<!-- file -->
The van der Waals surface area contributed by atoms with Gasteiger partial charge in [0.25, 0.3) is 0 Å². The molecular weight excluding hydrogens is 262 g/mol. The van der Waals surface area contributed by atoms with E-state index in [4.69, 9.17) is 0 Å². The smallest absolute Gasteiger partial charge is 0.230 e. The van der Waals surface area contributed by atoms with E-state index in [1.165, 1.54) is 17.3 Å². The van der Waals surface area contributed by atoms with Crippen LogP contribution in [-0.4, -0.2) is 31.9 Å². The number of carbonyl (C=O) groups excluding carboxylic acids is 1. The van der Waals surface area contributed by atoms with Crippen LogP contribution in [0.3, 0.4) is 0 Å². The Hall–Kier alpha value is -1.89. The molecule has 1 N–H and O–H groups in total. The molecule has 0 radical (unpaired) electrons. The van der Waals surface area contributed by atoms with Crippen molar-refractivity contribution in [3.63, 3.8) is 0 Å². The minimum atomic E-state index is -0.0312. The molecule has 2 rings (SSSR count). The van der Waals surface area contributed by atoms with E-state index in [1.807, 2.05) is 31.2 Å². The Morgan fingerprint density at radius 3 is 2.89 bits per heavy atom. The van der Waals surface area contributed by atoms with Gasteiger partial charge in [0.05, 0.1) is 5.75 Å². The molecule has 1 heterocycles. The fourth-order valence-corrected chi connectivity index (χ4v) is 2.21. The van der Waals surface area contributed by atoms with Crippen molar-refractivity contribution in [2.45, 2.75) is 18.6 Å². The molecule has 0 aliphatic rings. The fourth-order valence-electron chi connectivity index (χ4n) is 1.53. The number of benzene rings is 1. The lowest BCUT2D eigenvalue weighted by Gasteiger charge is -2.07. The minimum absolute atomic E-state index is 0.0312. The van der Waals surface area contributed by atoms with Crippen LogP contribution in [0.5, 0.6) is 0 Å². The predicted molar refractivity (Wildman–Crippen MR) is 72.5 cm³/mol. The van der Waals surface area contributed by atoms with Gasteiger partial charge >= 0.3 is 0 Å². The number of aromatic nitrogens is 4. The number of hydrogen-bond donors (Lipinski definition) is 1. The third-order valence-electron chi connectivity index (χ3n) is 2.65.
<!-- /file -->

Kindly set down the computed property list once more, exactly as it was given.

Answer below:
The van der Waals surface area contributed by atoms with Gasteiger partial charge in [0.25, 0.3) is 0 Å². The molecular weight excluding hydrogens is 262 g/mol. The van der Waals surface area contributed by atoms with E-state index in [4.69, 9.17) is 0 Å². The smallest absolute Gasteiger partial charge is 0.230 e. The van der Waals surface area contributed by atoms with E-state index in [1.165, 1.54) is 17.3 Å². The van der Waals surface area contributed by atoms with Crippen LogP contribution in [-0.4, -0.2) is 31.9 Å². The number of carbonyl (C=O) groups excluding carboxylic acids is 1. The van der Waals surface area contributed by atoms with Crippen LogP contribution in [0.3, 0.4) is 0 Å². The Hall–Kier alpha value is -1.89. The molecule has 1 N–H and O–H groups in total. The molecule has 0 radical (unpaired) electrons. The van der Waals surface area contributed by atoms with Crippen molar-refractivity contribution in [3.63, 3.8) is 0 Å². The minimum atomic E-state index is -0.0312. The molecule has 2 rings (SSSR count). The van der Waals surface area contributed by atoms with E-state index in [1.807, 2.05) is 31.2 Å². The Morgan fingerprint density at radius 3 is 2.89 bits per heavy atom. The van der Waals surface area contributed by atoms with Gasteiger partial charge in [0.05, 0.1) is 5.75 Å². The molecule has 1 heterocycles. The fourth-order valence-corrected chi connectivity index (χ4v) is 2.21. The van der Waals surface area contributed by atoms with Crippen molar-refractivity contribution in [2.45, 2.75) is 18.6 Å². The molecule has 0 aliphatic rings. The fourth-order valence-electron chi connectivity index (χ4n) is 1.53. The number of benzene rings is 1. The lowest BCUT2D eigenvalue weighted by Gasteiger charge is -2.07. The minimum absolute atomic E-state index is 0.0312. The van der Waals surface area contributed by atoms with Crippen LogP contribution in [0.5, 0.6) is 0 Å². The predicted molar refractivity (Wildman–Crippen MR) is 72.5 cm³/mol. The van der Waals surface area contributed by atoms with Gasteiger partial charge >= 0.3 is 0 Å². The number of aromatic nitrogens is 4. The number of hydrogen-bond donors (Lipinski definition) is 1. The third-order valence-electron chi connectivity index (χ3n) is 2.65.